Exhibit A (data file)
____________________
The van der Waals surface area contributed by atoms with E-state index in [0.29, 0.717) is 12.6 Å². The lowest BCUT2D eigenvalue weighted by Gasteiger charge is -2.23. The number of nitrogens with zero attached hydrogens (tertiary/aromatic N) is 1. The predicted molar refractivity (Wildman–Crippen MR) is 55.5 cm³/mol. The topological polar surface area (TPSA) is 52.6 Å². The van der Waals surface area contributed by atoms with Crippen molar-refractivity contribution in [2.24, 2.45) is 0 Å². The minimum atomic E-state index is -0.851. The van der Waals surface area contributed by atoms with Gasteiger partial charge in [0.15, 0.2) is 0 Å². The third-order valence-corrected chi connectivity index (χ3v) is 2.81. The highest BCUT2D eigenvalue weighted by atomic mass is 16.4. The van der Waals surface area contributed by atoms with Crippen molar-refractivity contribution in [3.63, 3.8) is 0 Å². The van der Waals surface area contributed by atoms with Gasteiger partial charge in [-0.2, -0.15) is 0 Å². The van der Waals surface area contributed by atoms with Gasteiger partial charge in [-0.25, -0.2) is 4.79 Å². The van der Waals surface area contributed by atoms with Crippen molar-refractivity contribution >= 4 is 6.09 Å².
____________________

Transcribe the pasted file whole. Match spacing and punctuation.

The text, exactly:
The van der Waals surface area contributed by atoms with E-state index in [0.29, 0.717) is 12.6 Å². The lowest BCUT2D eigenvalue weighted by Gasteiger charge is -2.23. The number of nitrogens with zero attached hydrogens (tertiary/aromatic N) is 1. The predicted molar refractivity (Wildman–Crippen MR) is 55.5 cm³/mol. The topological polar surface area (TPSA) is 52.6 Å². The van der Waals surface area contributed by atoms with Crippen molar-refractivity contribution in [2.24, 2.45) is 0 Å². The minimum atomic E-state index is -0.851. The van der Waals surface area contributed by atoms with Gasteiger partial charge in [0.15, 0.2) is 0 Å². The third-order valence-corrected chi connectivity index (χ3v) is 2.81. The highest BCUT2D eigenvalue weighted by atomic mass is 16.4. The van der Waals surface area contributed by atoms with Crippen molar-refractivity contribution in [3.63, 3.8) is 0 Å². The van der Waals surface area contributed by atoms with Gasteiger partial charge in [-0.2, -0.15) is 0 Å². The van der Waals surface area contributed by atoms with Gasteiger partial charge in [-0.25, -0.2) is 4.79 Å². The van der Waals surface area contributed by atoms with Crippen molar-refractivity contribution >= 4 is 6.09 Å².